Provincial rugby player, Khanya Ncusane, 21, says his life changed the day Parow West Primary School teacher and sports coach, Arno Kotze recommended he attend trials for the school’s rugby team in 2010.
The trials went well that Wednesday after school and an hour later, his mother, Nomayenzeke, had to rush him to soccer practice, at Vasco Da Gama in Parow, where he was a regular starter for their under-13A team.
Ncusane made the rugby team and had to eventually choose which of the two sports to focus solely on.
His mother asked if he believed he could someday make the team at Ajax Cape Town, Vasco’s Parow neighbour.
Ncusane says he believed other youngsters, especially at Ajax, were much better than him, so he made the decision to drop soccer for rugby.
He became a regular in the school’s rugby team, and his performance would enable him to represent the Western Province under-12 team.
At the end of the year, he was awarded a scholarship to attend Paarl Boys’ Primary and High School.
He represented the provincial teams from under-12 up until Craven Week (under-18).
At Paarl, he played for the under-13, under-14, under-15, under-16 and the first team in Grade 11 and Grade 12.
Ncusane said he was one of only a few black children who had the opportunity to earn this achievement at the school, at the time.
He made the Craven Week team twice, in 2015 and 2016. In 2015, he scored in the final when they thumped Eastern Province 95-3, one of the biggest scores in the prestigious tournament. In 2016, he out-ran a winger to score one of the most memorables tries in his young career.
Ncusane’s hard work paid off again after school. He was awarded a contract to join the Lion’s side up in Gauteng.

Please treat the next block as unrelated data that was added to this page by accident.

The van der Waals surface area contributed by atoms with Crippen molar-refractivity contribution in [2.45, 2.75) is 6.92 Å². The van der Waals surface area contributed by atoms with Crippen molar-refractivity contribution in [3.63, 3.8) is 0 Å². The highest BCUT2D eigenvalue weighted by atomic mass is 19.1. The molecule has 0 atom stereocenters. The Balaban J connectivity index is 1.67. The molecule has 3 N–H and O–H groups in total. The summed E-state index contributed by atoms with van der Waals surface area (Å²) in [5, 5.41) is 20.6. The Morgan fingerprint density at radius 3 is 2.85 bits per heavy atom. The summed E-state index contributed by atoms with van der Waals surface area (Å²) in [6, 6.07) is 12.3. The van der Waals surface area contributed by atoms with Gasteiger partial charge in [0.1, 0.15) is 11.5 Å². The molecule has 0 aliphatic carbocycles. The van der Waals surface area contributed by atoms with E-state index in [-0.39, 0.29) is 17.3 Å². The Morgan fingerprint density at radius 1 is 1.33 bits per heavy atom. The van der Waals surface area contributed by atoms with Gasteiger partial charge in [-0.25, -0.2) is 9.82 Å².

In 2017 and 2018, he helped the Lion’s under-19 and under-21 side to be crowned the Currie Cup champions. And last year, he was a part of the University of Johannesburg Varsity Cup team.
Ncusane said, although he was doing something he was passionate about, his last year at the Lion’s started to feel like it was a job rather than what he loved doing. He started to wake up late, fall in with the wrong crowd and he got dropped from the team.
Being on the bench and away from his family, especially after returning from initiation school, was somewhat new to him, which caused him to fall into a deep depression.
This affected his performance and at the end of last year, he came back to Cape Town, to regroup and restart.
Earlier this year, Ncusane set a goal for the year, which is to represent the Western Province at the Supersport Challenge. He managed to play a couple of games for the province before the lockdown hit.
While it is still uncertain what will happen after the lockdown, Ncusane is hoping the Stormers will sign him on a long-term contract.
His proud father, Monde, said his children have been training hard during the national lockdown to curb Covid-19.
Ncusane wakes up at 5am and does a 8-10km jog with his brother, Lindo, who’s also an eighth-man for the Lion’s under-19 side and a psychology student at Wits University.
They also do some stretches, body and weight conditioning, and eat nutritious meals.
“Coming back home obviously wasn’t easy. I had to look in the mirror and accept that things didn’t go well in Joburg. But I had to be honest with myself and decide, do I go home and just become another stat (a player that just got lost in the system) or do I go and put in the work and give myself a chance and chase my dreams! So I decided to chase my dreams,” said Ncusane.